By this time, it's not all that much easier finding this 1997 French CD than it is tracking down Mickey Finn's original singles. For dedicated British Invasion collectors, however, it provides a valuable service by including both sides of six of their seven singles (though the first, apparently a Jamaican-flavored effort, is not included). A little more tenuously, it groups these with eight additional tracks that had, or supposedly had in some instances, Jimmy Page contributing as sessionman, as well as both sides of a 1963 single by Casey Jones & the Engineers whose connection to Mickey Finn and/or Page isn't clear. As for Mickey Finn's part of the CD, while they were on the whole a fairly average British mid-'60s R&B/rock band, they were fairly good, and did manage a few tracks well worth hearing for enthusiasts of that style, especially the oft-compiled jazzy R&B-rock tune "Night Comes Down." Though "Ain't Necessarily So" and "God Bless the Child" (apparently mid-'60s outtakes not issued until the mid-'90s) don't strike one as especially suitable choices for a band like this, actually both are very good, especially "Ain't Necessarily So," which accelerates into a tough rave-up. Their final single, 1967's "Garden on My Mind," is good mod-soul with a touch of psychedelia. So while some of the rest is pretty forgettable, ultimately the dozen Mickey Finn tracks are worth having for British Invasion collectors, though it remains unclear exactly which of these Jimmy Page might have played on (with "Night Comes Down" at least being one virtually certain candidate).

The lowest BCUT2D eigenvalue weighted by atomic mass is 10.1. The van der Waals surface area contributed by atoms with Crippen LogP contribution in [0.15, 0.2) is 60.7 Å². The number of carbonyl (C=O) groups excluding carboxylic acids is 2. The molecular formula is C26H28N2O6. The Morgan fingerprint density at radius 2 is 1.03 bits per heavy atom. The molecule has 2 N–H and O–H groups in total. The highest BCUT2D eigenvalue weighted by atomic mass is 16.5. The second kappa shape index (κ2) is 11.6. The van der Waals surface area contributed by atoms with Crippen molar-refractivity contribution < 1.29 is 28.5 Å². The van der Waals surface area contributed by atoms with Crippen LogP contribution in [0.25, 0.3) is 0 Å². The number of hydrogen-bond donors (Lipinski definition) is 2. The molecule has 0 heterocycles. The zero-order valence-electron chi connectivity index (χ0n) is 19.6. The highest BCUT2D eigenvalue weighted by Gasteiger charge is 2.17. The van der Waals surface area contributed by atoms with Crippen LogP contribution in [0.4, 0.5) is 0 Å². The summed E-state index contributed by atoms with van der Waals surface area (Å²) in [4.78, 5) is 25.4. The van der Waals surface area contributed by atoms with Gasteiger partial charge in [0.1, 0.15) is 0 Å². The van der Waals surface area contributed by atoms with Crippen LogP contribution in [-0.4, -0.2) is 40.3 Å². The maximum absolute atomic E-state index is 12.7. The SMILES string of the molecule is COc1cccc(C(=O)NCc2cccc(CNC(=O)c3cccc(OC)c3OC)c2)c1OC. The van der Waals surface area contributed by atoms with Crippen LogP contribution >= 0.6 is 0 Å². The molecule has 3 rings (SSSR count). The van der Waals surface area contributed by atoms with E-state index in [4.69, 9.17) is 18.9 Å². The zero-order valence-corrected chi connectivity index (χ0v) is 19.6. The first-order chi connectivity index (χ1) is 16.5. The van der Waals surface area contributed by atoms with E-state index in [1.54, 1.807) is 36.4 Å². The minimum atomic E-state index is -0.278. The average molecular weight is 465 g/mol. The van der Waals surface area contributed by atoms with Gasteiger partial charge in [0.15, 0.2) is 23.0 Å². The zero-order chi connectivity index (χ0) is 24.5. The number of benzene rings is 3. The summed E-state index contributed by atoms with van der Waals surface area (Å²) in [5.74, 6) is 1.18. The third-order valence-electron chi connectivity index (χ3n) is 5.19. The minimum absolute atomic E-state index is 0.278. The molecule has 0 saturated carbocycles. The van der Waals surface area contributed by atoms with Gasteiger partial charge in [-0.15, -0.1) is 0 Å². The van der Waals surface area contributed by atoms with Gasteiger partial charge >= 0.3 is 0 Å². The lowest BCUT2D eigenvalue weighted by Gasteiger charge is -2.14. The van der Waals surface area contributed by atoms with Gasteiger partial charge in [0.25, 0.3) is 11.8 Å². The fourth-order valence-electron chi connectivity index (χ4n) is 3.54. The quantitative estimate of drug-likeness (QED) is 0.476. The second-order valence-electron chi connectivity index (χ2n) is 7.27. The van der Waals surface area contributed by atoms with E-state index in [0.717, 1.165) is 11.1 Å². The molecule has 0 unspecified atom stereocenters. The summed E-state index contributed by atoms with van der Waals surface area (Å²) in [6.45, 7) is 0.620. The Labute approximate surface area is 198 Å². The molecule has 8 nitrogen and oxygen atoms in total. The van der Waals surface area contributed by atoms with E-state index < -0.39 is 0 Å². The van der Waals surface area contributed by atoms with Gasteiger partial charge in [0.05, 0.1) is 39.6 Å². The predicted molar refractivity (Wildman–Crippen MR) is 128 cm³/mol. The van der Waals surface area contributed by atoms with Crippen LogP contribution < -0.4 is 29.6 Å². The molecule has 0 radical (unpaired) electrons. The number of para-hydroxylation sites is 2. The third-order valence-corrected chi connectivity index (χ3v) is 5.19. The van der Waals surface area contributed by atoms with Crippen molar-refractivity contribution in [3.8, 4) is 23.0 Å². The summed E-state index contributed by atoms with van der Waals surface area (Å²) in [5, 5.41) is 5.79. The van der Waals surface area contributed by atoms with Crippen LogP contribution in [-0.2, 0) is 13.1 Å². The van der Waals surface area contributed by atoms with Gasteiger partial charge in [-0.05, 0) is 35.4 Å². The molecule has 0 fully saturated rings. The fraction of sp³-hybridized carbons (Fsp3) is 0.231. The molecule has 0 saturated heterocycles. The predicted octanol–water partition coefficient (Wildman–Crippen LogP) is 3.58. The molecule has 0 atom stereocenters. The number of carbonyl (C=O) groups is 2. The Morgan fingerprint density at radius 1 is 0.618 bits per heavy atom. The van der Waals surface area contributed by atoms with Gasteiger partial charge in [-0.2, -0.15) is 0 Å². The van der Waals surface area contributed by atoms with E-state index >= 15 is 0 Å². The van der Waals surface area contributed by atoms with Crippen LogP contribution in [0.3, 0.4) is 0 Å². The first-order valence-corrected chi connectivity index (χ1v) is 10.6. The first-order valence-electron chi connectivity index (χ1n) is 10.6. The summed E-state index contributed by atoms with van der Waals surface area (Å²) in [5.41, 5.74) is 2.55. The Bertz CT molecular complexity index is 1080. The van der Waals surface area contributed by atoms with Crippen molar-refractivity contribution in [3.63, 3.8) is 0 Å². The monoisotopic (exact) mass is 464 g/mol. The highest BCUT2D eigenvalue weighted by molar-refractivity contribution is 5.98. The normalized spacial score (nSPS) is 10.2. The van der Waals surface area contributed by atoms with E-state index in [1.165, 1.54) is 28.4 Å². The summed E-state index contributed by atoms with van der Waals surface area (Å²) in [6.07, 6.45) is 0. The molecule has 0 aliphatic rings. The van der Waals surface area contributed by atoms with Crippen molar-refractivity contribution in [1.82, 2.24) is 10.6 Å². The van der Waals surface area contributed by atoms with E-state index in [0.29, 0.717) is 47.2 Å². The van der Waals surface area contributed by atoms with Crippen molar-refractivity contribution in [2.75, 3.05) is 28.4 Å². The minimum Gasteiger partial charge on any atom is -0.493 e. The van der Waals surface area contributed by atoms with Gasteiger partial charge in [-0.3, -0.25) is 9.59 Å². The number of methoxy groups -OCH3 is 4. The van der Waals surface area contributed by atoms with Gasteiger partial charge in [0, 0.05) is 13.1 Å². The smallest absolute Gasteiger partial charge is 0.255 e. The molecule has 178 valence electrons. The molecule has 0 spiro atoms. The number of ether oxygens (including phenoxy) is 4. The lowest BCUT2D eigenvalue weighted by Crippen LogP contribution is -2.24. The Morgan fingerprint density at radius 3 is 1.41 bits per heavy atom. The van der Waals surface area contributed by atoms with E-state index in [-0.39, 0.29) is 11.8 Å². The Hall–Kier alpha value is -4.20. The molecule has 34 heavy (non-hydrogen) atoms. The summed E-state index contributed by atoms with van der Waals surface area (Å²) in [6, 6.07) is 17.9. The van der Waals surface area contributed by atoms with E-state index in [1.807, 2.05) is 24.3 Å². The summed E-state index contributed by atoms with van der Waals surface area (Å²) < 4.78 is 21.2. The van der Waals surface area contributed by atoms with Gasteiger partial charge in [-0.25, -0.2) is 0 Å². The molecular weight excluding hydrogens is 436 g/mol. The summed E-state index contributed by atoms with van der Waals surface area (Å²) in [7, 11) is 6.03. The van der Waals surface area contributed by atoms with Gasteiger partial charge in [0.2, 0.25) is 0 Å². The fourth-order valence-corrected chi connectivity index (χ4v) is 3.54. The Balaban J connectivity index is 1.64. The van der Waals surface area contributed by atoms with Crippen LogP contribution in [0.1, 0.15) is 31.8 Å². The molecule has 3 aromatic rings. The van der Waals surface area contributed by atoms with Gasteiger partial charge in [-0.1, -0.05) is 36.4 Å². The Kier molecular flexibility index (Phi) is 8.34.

The Page connection also gives the CD an excuse to compile some odds and ends from his days as a sessionman, including his rare (and seldom reissued, if fairly dull) mid-'60s solo single "Keep Moving"/"She Just Satisfies"; Bobby Graham's cool drum-driven go-go instrumental "Zoom, Widge and Wag," on which Page briefly steps forward for some incendiary licks; four tracks by the Hairy Ones, most of which are bland covers of hits by Them, the Animals, and the Rolling Stones; and French superstar Johnny Hallyday's "Psychedelic." It should be cautioned that it's not been documented with certainty that he plays on all of these, though that's definitely him on the Graham instrumental. As for the 1963 Casey Jones single (whose A-side, "One Way Ticket," is a passable country-flavored rock & roller), its place in all of this is puzzling. It's still interesting to have this rare 45, if only because a pre-Yardbirds Clapton once played in his backup band the Engineers, though he's not on this single. And even if there's not as much Page on this CD as the packaging might intimate, it does boast a rare photo of a young Page with Mickey Finn on the cover, all the other musicians sporting longer hair than Jimmy.